Johnson & Johnson drug recalls this year put pallets in the spotlight. Produced in a McNeil Consumer Healthcare plant in Puerto Rico, J&J's recalled drugs had a moldy or musty smell that could cause illness, and that odor was tied to a chemical called tribromophenol, or TBP. It's a fungicide used to treat pallets, one that is banned in the United States.
Now manufacturers are in a tizzy about whether to use mold-preventive treatments on the pallets they use to ship and store their products. According to Pallet Enterprise, manufacturers are leery of using any fungicides despite the fact that products sold in the U.S. weren't implicated in the drug recalls. They're seeking FDA approval of every treatment, including using common cleaning tools like bleach and soap.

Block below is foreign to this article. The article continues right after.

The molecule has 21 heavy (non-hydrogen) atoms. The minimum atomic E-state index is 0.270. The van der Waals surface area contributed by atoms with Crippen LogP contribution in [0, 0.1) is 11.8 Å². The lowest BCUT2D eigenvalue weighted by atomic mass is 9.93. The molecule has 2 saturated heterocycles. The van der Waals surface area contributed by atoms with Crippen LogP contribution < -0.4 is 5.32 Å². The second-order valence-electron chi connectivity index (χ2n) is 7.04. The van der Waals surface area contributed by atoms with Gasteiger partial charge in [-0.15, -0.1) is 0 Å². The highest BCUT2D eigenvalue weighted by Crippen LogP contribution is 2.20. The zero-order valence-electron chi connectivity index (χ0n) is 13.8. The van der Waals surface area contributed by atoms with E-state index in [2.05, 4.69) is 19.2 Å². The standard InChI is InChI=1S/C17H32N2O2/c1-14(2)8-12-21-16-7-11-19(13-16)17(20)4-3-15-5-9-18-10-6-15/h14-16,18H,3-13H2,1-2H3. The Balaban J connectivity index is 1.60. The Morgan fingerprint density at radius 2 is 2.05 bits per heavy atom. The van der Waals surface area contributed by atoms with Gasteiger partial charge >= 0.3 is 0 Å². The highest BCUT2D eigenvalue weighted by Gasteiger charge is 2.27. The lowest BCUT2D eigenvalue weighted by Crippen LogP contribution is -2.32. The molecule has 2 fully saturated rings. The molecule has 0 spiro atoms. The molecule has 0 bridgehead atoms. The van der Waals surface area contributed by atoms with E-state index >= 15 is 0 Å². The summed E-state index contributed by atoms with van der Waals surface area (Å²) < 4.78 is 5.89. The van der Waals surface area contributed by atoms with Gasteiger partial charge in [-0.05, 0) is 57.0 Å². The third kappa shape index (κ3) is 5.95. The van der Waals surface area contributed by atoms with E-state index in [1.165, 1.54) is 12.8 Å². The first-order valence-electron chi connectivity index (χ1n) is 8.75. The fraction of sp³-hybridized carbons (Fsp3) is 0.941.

Meanwhile, pallets appear to be more mold-prone than ever. Log inventories are tight, so the wood used for pallets hasn't been seasoned and dried as fully as it had been in years past. Higher moisture content equals high risk of mold. Plus, with pallets made around the world now, they're often shipped overseas in containers without worry about mold--until they arrive at their destination with mold on them. Foreign-made pallets also may have been treated with chemicals that aren't approved for use in the U.S., like TBP.
Some manufacturers are staying on the fence until J&J finds its own pallet solution, Pallet Enterprise says.
- read the article in Pallet Enterprise